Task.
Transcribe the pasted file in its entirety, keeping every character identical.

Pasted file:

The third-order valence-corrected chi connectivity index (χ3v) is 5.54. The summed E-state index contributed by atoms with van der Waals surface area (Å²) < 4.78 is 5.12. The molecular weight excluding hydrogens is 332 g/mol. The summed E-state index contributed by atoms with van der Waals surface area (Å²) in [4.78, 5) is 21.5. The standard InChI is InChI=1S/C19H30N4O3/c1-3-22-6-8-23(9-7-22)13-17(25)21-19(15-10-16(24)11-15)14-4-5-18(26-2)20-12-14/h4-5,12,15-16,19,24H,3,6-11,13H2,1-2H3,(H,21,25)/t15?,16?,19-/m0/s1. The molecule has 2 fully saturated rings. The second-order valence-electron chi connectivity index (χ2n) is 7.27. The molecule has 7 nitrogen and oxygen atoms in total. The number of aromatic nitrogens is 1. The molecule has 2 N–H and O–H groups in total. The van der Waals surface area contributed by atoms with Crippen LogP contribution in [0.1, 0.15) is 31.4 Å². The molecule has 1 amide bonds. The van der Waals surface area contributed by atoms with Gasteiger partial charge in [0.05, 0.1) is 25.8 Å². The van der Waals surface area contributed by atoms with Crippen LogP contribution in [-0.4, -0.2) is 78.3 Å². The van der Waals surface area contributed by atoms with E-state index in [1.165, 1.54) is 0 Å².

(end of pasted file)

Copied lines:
The third-order valence-corrected chi connectivity index (χ3v) is 5.54. The summed E-state index contributed by atoms with van der Waals surface area (Å²) < 4.78 is 5.12. The molecular weight excluding hydrogens is 332 g/mol. The summed E-state index contributed by atoms with van der Waals surface area (Å²) in [4.78, 5) is 21.5. The standard InChI is InChI=1S/C19H30N4O3/c1-3-22-6-8-23(9-7-22)13-17(25)21-19(15-10-16(24)11-15)14-4-5-18(26-2)20-12-14/h4-5,12,15-16,19,24H,3,6-11,13H2,1-2H3,(H,21,25)/t15?,16?,19-/m0/s1. The molecule has 2 fully saturated rings. The second-order valence-electron chi connectivity index (χ2n) is 7.27. The molecule has 7 nitrogen and oxygen atoms in total. The number of aromatic nitrogens is 1. The molecule has 2 N–H and O–H groups in total. The van der Waals surface area contributed by atoms with Crippen LogP contribution in [0.1, 0.15) is 31.4 Å². The molecule has 1 amide bonds. The van der Waals surface area contributed by atoms with Gasteiger partial charge in [0.05, 0.1) is 25.8 Å². The van der Waals surface area contributed by atoms with Crippen LogP contribution in [-0.4, -0.2) is 78.3 Å². The van der Waals surface area contributed by atoms with E-state index in [1.165, 1.54) is 0 Å².